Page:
Plaintiff filed suit in mid–2010. As embodied in its current pleading—the Amended Complaint—BLT asserted eight claims against Tourondel, some of which it also pressed against an associate of Tourondel named Michael Cinque and an entity known as LT Burger, Inc., which was formed by the two individual defendants. In substance, plaintiff alleged that it had entered into a contractual arrangement with Tourondel, an accomplished French chef, under which Tourondel was to work with plaintiff in developing a series of restaurants using the trade name BLT (for Bistro Laurent Tourondel). (Am. Compl. ¶¶ 10–17). According to BLT, after these restaurants had attained substantial critical and financial success, Tourondel left (as was his contractual right) to set up his own restaurants with other financiers under

[855 F.Supp.2d 8]

the trade name LT, and he has in fact opened one such establishment in Sag Harbor, and intends to open others. ( Id. ¶¶ 38–39, 60). Plaintiff complained, however, that in doing so Tourondel had violated his contractual obligations in a variety of respects and has engaged in unfair competition by the use of “proprietary” or “confidential” information belonging to plaintiff. This alleged wrongful conduct is said to include the copying of recipes originally used in dishes featured in the BLT restaurants, the use of names for dishes that imitated the fanciful names utilized in the BLT menus, the choice of combinations of featured dishes that mimic those offered by plaintiff's eateries and a mimicking of plaintiff's pricing. ( Id. ¶¶ 40–45).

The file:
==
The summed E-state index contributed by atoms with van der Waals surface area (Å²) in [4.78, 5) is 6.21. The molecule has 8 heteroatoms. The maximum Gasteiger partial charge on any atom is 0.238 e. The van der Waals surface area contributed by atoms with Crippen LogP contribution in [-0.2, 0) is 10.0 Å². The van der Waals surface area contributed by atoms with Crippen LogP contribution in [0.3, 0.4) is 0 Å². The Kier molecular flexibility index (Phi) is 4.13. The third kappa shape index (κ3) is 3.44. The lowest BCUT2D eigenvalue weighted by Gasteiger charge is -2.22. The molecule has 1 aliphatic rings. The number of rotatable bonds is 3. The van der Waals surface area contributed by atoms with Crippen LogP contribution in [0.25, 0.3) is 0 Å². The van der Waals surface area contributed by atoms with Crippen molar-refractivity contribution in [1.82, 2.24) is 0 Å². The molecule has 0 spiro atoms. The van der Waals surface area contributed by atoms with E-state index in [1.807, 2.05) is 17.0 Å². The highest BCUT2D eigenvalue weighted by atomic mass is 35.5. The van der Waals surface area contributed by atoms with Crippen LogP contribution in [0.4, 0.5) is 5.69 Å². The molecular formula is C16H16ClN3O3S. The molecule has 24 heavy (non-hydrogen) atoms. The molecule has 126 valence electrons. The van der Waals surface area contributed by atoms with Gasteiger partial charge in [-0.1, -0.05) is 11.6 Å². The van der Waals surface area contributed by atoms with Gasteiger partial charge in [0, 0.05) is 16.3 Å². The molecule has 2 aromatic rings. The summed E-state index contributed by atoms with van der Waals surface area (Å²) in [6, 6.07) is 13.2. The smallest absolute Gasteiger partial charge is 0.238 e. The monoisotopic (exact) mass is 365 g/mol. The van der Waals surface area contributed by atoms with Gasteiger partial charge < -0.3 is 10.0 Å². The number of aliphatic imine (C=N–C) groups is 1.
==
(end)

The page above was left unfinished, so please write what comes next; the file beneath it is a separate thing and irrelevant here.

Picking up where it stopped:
Based on these allegations, plaintiff asserted, as its first cause of action, a breach-of-contract claim against Tourondel, alleging that he had violated the contractual ban on his use of “proprietary and confidential” information belonging to plaintiff. ( Id. ¶¶ 73–77; see also id. ¶¶ 25–33). 1 Plaintiff next invoked its one federal-law claim, asserted against all three defendants, contending that they have engaged in “unfair competition” under the Lanham Act, 15 U.S.C. § 1125, by virtue of their alleged use of aspects of the BLT menu—misconduct that is described as including false designation of origin, false representations, misappropriation of property rights and good will and the false suggestion that plaintiff was affiliated with defendants' restaurants. ( Id. ¶¶ 79–86). Plaintiff's third claim, asserted against all defendants, was based on the same conduct and alleged “deceptive acts and practices”, in violation of N.Y. Gen. Bus. Law § 349. ( Id. ¶¶ 88–91).